Job satisfaction in a Norwegian population of nurses: a questionnaire survey

Ida Torunn Bjørk, Gro Beate Samdal, Britt Saetre Hansen, Solveig Tørstad, Glenys A Hamilton
International Journal of Nursing Studies 2007, 44 (5): 747-57

BACKGROUND: Although job satisfaction is a factor that influences retention, turnover and quality of nursing care globally, there are few studies exploring these factors in European countries.

OBJECTIVES: To describe job satisfaction among hospital nurses in Norway, to explore the relationship between nurses' job satisfaction and participation in a clinical ladder program and to explore relationships between several variables and intent to stay. A secondary purpose was to investigate the use of a job satisfaction instrument in a different culture than its origin.

DESIGN: In a survey, 2095 nurses in four different hospitals answered a questionnaire that included demographic data, intent to stay and a job satisfaction instrument covering the importance of and actual satisfaction with different job factors.

RESULTS: Interaction, followed by pay and autonomy were the most important job factors for Norwegian nurses. Actual job satisfaction was similar to nurses in other countries. There was no significant difference in job satisfaction between participants and non-participants in a clinical ladder. Nurses intending to stay more than a year were significantly more satisfied in their job. Further education and 1 day or more scheduled for professional development were factors that were positively related to intent to stay in the hospital.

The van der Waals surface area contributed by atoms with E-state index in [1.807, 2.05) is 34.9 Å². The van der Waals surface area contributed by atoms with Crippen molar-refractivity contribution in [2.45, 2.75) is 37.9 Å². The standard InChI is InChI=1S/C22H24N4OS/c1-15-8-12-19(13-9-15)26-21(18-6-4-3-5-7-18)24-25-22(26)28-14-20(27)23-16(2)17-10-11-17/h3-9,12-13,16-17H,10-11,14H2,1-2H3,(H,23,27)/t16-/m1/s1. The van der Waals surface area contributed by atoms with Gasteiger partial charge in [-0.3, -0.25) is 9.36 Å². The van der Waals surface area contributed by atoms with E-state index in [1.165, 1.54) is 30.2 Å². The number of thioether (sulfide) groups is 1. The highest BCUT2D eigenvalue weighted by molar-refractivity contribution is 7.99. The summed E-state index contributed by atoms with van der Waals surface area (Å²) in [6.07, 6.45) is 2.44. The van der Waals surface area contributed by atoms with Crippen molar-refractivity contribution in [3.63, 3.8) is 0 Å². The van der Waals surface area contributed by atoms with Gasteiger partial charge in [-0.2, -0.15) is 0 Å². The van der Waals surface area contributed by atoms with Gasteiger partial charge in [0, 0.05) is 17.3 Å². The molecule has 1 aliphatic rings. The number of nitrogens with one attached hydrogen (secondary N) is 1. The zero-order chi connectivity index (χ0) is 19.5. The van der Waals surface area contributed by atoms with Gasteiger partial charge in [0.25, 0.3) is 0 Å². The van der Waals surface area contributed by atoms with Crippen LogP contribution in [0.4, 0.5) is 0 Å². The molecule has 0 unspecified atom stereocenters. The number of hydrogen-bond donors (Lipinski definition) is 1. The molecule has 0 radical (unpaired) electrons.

CONCLUSIONS: Norwegian nurses' views on the importance of different job factors mirrored views of the importance ascribed to working milieu in the Norwegian society. As such, the instrument used seemed sensitive to cultural differences. Nurses' actual satisfaction with their job was similar to respondents in many other countries and may imply that structures and content defining nurses' working situation are similar in many parts of the world. Participation in a clinical ladder did not increase nurses' overall job satisfaction. However, further education and the opportunity for professional development increased nurses' intention to stay in the organization.

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